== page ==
The first clue, lesson number one from human history on the subject of nonviolence, is that there is no word for it. The concept has been praised by every major religion. Throughout history there have been practitioners of nonviolence. Yet, while every major language has a word for violence, there is no word to express the idea of nonviolence except that it is not another idea; it is not violence. In Sanskrit, the word for violence is himsa, harm, and the negation of himsa, just as nonviolence is the negation of violence, is ahimsa, not doing harm. But if ahimsa is not doing harm, what is it doing?
The only possible explanation for the absence of a proactive word to express nonviolence is that not only the political establishments but the cultural and intellectual establishments of all societies have viewed nonviolence as a marginal point of view, a fanciful rejection of one of society's key components, a repudiation of something important, but not a serious force in itself. It is not an authentic concept but simply the abnegation of something else. It has been marginalized because it is one of the rare truly revolutionary ideas, an idea that seeks to completely change the nature of society, a threat to the established order. and it has always been treated as something profoundly dangerous.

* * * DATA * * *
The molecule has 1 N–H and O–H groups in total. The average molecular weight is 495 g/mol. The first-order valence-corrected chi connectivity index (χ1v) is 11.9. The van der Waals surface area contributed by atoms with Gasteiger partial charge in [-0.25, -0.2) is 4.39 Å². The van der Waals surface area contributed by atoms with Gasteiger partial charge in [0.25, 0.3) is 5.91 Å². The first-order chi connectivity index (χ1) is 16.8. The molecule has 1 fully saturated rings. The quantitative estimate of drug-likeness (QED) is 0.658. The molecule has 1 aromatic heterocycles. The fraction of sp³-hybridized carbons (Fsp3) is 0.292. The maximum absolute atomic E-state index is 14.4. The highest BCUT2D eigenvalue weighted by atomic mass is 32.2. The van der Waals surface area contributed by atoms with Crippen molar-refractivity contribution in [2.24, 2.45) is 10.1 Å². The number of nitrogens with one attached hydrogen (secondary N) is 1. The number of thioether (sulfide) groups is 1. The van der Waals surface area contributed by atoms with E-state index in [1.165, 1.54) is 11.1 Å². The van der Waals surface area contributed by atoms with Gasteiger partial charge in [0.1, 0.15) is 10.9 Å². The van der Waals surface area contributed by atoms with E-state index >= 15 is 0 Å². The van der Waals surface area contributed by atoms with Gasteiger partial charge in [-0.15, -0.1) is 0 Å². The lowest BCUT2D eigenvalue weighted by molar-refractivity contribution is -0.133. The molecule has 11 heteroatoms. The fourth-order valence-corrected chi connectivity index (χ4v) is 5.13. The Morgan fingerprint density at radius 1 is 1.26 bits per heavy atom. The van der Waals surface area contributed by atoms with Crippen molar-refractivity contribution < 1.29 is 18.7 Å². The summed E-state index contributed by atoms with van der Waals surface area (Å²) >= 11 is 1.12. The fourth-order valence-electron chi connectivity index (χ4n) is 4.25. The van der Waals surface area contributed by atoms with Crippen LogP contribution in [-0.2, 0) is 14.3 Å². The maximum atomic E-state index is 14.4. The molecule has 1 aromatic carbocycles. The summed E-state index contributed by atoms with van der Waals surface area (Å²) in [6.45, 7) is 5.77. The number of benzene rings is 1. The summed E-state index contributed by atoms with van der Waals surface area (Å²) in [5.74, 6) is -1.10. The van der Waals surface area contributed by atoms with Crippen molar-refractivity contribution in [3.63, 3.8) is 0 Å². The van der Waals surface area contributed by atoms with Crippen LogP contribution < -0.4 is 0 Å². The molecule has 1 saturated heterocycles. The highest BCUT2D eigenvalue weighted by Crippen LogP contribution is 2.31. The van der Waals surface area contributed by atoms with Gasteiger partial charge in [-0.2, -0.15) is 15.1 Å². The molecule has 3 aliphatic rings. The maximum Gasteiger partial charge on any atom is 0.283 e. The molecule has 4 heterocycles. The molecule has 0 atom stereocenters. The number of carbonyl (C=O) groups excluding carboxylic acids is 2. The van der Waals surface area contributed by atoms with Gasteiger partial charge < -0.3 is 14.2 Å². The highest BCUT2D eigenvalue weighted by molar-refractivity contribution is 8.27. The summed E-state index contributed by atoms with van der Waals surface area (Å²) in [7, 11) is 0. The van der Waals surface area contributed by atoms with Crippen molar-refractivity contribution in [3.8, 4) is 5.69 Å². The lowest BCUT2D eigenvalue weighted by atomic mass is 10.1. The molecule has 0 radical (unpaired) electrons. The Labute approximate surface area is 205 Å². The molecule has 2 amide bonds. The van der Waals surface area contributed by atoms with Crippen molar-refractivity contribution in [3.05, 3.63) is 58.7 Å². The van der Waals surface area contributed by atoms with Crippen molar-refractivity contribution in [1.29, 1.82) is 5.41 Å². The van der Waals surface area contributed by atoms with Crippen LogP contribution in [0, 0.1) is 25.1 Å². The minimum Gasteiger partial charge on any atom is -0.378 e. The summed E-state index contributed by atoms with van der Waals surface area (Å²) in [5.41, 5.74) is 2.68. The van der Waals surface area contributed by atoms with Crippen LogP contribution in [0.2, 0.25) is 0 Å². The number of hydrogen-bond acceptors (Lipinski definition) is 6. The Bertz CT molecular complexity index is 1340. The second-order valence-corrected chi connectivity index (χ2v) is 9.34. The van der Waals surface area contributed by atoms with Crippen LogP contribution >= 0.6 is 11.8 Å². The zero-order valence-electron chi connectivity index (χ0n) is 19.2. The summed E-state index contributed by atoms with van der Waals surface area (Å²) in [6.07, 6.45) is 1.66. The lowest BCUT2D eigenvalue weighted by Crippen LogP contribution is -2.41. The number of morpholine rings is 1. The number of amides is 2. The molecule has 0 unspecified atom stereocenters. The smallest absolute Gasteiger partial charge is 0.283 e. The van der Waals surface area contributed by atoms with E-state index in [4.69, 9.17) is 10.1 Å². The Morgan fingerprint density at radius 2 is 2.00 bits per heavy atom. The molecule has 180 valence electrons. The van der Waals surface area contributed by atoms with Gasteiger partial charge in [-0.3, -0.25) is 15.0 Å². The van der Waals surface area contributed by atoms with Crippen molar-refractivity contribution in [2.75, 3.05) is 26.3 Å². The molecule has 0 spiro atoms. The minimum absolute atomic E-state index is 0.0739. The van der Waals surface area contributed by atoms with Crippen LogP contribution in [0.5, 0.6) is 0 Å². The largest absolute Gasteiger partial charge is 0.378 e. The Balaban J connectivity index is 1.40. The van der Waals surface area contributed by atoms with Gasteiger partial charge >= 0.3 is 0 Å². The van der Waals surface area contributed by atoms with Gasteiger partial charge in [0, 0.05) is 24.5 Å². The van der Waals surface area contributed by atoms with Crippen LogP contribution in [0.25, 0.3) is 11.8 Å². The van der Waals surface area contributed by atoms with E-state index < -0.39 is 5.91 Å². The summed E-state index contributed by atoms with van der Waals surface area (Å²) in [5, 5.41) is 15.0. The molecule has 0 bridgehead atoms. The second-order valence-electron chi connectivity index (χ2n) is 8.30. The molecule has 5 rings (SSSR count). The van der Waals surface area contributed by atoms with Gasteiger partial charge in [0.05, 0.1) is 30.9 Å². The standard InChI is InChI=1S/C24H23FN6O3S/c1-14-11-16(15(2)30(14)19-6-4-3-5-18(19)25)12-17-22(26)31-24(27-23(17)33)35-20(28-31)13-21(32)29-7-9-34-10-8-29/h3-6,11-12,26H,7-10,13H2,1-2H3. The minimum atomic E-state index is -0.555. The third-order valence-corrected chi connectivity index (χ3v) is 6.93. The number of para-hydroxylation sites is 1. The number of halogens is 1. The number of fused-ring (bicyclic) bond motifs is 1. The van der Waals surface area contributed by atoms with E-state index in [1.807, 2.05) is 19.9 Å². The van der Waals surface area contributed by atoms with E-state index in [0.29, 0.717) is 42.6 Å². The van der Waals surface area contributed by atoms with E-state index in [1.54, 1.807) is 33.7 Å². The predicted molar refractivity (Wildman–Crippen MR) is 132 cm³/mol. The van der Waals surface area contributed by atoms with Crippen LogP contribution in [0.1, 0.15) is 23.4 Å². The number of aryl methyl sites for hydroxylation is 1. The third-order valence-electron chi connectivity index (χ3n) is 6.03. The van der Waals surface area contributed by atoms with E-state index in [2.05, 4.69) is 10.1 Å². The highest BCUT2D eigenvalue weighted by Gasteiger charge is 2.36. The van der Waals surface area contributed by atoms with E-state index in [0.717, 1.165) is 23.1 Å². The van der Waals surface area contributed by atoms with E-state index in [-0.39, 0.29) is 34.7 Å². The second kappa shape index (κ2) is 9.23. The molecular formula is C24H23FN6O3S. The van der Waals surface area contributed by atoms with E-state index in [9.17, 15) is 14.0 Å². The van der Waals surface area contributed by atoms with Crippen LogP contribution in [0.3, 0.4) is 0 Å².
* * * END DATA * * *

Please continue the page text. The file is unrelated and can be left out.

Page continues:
- Mark Kurlansky in his article NonViolence; the hidden history of a revolutionary idea, in the Sept/Oct issue of Orion. (The one complaint I have is that his bio mentions his book on 1968 but leaves out Salt, Cod, and The Big Oyster. I don't think that authoring three best-sellers about culinary history detract from his activist bonafides)